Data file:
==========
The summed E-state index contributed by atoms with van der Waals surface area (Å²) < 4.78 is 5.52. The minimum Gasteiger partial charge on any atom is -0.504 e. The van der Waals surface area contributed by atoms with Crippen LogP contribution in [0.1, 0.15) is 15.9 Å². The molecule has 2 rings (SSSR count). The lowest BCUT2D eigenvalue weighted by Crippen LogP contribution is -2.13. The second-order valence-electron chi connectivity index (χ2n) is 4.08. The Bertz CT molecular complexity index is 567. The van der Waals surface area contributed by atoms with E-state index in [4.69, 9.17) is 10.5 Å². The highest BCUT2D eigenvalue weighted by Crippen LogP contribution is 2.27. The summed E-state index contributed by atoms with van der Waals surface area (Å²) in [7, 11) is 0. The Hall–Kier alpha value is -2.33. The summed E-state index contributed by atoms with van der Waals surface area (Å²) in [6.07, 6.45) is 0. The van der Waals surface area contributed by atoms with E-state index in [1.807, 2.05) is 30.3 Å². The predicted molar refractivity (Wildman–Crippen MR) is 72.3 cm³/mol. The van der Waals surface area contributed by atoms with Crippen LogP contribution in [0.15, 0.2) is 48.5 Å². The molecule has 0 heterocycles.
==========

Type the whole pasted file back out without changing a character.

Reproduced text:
The summed E-state index contributed by atoms with van der Waals surface area (Å²) < 4.78 is 5.52. The minimum Gasteiger partial charge on any atom is -0.504 e. The van der Waals surface area contributed by atoms with Crippen LogP contribution in [0.1, 0.15) is 15.9 Å². The molecule has 2 rings (SSSR count). The lowest BCUT2D eigenvalue weighted by Crippen LogP contribution is -2.13. The second-order valence-electron chi connectivity index (χ2n) is 4.08. The Bertz CT molecular complexity index is 567. The van der Waals surface area contributed by atoms with E-state index in [4.69, 9.17) is 10.5 Å². The highest BCUT2D eigenvalue weighted by Crippen LogP contribution is 2.27. The summed E-state index contributed by atoms with van der Waals surface area (Å²) in [7, 11) is 0. The Hall–Kier alpha value is -2.33. The summed E-state index contributed by atoms with van der Waals surface area (Å²) in [6.07, 6.45) is 0. The van der Waals surface area contributed by atoms with E-state index in [1.807, 2.05) is 30.3 Å². The predicted molar refractivity (Wildman–Crippen MR) is 72.3 cm³/mol. The van der Waals surface area contributed by atoms with Crippen LogP contribution in [0.15, 0.2) is 48.5 Å². The molecule has 0 heterocycles.